Tickborne diseases are on the rise in the United States. Between 2016 and 2017, lyme disease cases increased by 6,000. Similarly, almost 2,000 more people experienced Anaplasmosis. One way to reduce your risk of falling ill from such diseases is to avoid tick bites. As your risk of tick bites rises during the summer, now’s the best time to start your preventative action.
The types of diseases tick bites cause
Before we move onto tick bite prevention, it’s a good idea to look at some of the diseases they cause. They include:
- Lyme disease: A form of arthritis that can cause joint and heart problems when you don’t access antibiotics quickly enough.
- Anaplasmosis: A disease that produces flu-like symptoms following a tick bite.
- Spotted fever rickettsiosis: A bacterial disease that soon becomes deadly without the right antibiotics.
- Babesiosis: Microscopic parasites infect the red blood cells. This condition varies in severity.
- Tularemia: A bacterial disease that results in infected ulcers.
- Powassan virus: A rare virus that may result in encephalitis.
The type of disease you’re likely to develop following a tick bite will vary according to where you are. For example, spotted fever rickettsiosis is more common in the Rocky Mountains. Additionally, Babesiosis is more likely when you’re in a North-East or Midwest state.
Do any medications prevent tick bites?
Although there aren’t any oral medications you can use to prevent tick bites, you can apply DEET. DEET is the same spray chemical you use to prevent mosquito bites. You’ll find insect repellant sprays featuring various concentrations of DEET.
How can you prevent bites?
The best way to prevent a bite is to avoid coming into contact with ticks in the first place. The CDC provides a map that details which states have the highest risk. While in those states, you’re more likely to experience a tick bite in areas where there’s high grass, forests, and mountainous regions. In some cases, you may find ticks in your garden.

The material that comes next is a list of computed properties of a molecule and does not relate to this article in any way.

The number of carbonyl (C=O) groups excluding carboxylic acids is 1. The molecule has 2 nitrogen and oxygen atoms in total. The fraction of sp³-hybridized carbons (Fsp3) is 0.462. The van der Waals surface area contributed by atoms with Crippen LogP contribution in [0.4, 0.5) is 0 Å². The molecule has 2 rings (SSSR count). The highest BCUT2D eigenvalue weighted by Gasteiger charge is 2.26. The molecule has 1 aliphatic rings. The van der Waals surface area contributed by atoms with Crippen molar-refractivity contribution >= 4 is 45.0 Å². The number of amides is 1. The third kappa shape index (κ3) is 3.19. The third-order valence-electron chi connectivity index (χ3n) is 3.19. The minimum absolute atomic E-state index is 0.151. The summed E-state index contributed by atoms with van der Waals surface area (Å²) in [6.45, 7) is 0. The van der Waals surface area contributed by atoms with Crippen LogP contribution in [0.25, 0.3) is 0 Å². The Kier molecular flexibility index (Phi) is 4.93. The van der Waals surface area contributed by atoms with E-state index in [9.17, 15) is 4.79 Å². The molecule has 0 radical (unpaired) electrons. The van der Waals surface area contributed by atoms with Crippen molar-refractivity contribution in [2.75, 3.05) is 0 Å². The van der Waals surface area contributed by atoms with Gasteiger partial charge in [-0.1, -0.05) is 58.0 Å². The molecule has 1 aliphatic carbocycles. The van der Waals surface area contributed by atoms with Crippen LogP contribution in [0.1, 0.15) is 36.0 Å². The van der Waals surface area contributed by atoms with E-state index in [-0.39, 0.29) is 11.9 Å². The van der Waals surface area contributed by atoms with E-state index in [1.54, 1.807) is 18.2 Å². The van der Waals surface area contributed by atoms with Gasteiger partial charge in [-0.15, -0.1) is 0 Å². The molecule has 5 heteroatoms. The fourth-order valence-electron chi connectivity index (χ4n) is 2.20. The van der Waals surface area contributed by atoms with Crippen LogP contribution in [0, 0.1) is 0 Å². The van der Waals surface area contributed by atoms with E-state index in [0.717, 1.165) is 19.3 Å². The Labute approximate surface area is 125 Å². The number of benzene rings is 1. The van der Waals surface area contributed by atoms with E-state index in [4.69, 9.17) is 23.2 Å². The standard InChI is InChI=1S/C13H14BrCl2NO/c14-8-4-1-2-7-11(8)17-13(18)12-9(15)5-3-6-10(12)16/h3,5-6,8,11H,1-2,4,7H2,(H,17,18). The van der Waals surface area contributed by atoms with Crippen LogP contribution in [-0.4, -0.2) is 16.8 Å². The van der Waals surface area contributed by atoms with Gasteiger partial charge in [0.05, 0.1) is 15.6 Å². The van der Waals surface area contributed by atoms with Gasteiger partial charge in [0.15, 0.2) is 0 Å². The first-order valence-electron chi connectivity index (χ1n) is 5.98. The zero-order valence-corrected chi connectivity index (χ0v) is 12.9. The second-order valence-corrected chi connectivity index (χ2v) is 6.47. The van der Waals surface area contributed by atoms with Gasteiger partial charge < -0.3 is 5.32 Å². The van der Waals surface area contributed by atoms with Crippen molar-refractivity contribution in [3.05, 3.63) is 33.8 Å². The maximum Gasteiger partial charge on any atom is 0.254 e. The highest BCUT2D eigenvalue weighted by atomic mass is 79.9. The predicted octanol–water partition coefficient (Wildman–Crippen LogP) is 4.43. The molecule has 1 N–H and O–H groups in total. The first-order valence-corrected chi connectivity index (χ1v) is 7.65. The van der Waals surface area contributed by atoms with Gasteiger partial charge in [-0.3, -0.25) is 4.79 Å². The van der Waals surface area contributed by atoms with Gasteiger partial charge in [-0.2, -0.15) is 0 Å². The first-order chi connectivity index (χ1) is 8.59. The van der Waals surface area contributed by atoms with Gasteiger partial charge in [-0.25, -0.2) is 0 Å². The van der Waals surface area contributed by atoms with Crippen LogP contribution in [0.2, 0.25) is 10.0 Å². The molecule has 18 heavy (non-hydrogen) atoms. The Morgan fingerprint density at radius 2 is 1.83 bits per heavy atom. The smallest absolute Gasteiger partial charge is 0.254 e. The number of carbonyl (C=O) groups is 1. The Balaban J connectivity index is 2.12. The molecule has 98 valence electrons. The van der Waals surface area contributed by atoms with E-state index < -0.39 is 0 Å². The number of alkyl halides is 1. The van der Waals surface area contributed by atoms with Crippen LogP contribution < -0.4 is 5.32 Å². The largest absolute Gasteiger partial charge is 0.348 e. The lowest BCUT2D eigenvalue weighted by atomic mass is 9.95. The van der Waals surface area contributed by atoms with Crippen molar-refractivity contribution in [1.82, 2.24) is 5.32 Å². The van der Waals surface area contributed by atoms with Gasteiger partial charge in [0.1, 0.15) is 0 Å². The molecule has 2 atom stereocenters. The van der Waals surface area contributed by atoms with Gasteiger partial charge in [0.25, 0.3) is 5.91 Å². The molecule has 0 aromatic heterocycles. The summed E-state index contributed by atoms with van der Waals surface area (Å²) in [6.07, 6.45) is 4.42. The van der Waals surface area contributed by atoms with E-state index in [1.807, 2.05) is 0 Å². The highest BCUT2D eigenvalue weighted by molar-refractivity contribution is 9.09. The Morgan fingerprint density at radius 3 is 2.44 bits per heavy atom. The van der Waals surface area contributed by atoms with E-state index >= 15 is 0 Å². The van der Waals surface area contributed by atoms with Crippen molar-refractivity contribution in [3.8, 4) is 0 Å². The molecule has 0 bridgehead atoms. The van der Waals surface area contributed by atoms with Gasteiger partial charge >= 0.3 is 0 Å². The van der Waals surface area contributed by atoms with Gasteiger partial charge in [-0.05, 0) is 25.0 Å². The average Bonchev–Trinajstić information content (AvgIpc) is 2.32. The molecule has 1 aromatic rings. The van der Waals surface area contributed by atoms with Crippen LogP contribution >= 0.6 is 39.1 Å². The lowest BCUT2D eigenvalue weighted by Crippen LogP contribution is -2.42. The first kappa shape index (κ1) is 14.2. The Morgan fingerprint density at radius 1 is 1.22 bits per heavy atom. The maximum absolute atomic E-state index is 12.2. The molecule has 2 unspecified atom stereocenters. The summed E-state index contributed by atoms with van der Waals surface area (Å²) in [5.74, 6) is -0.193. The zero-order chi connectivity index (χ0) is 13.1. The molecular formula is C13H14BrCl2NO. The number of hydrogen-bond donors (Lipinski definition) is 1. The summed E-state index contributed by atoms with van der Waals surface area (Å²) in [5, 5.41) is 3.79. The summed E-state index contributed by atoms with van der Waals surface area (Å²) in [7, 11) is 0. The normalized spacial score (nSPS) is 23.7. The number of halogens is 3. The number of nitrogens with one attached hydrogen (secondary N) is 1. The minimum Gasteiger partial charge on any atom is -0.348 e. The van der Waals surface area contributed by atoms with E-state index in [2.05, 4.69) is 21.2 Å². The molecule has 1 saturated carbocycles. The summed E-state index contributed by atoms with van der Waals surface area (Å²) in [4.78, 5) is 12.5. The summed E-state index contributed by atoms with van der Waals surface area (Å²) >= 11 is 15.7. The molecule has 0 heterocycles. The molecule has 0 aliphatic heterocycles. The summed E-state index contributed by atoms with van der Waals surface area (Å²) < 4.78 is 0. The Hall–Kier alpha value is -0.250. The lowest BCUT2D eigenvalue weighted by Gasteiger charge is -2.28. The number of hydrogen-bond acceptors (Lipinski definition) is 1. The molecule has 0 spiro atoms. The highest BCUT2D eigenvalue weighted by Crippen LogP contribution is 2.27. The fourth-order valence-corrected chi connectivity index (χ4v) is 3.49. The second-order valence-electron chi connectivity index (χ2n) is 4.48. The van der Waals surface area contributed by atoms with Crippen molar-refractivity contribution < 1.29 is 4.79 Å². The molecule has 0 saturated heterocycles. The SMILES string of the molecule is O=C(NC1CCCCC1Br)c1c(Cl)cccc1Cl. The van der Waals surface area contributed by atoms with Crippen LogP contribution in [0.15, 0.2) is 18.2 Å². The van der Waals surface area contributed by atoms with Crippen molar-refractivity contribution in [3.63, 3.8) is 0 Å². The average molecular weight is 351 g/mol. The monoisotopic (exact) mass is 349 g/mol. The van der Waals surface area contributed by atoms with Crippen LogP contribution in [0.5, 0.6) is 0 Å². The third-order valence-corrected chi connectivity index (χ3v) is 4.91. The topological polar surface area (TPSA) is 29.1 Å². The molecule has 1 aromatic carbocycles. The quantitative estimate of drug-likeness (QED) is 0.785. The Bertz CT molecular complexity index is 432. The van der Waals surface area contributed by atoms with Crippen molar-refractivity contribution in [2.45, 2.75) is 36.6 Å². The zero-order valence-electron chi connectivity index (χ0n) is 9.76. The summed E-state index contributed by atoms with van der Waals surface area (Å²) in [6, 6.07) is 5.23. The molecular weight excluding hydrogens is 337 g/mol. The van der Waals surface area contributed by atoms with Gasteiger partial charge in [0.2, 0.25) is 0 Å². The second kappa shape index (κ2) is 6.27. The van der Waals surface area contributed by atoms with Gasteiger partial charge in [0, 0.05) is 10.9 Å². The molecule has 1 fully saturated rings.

As many people love spending time in the great outdoors, it isn’t possible to avoid heading into tick-infested areas altogether. However, you can take the following measures to make a bite less likely:
- Wear long clothing that isn’t easy for a tick to enter.
- Tuck your trousers into your boots or wear elastic bands around the bottom of them to protect your legs.
- Wear light-colored clothing, as this makes it easier to see ticks.
- When exploring woodlands, stick to paths and avoid bushes and shrubs. Ticks love to hide in bushes and shrubs.
Other tactics you can try include checking yourself for ticks when you leave outdoor areas where they’re common. Always check your children and their clothes, too.
How should you respond when you get a tick bite?
If you do encounter a tick bite, try to remove it within 36 hours. Unless you notice the bite as it happens, don’t delay the removal. It takes at least 36 hours for Lyme disease to set in, which is why acting within this window is so important. The best way to remove one safely is by using tweezers. Avoid approaches that involve burning the tick, as they’re usually ineffective and you’ll probably injure yourself.
Finally, if you do notice any flu-like symptoms or strange rashes, always see a physician. It’s difficult to tell tick bite symptoms apart, so seeing a professional gives you the best chance of accessing the right antibiotics.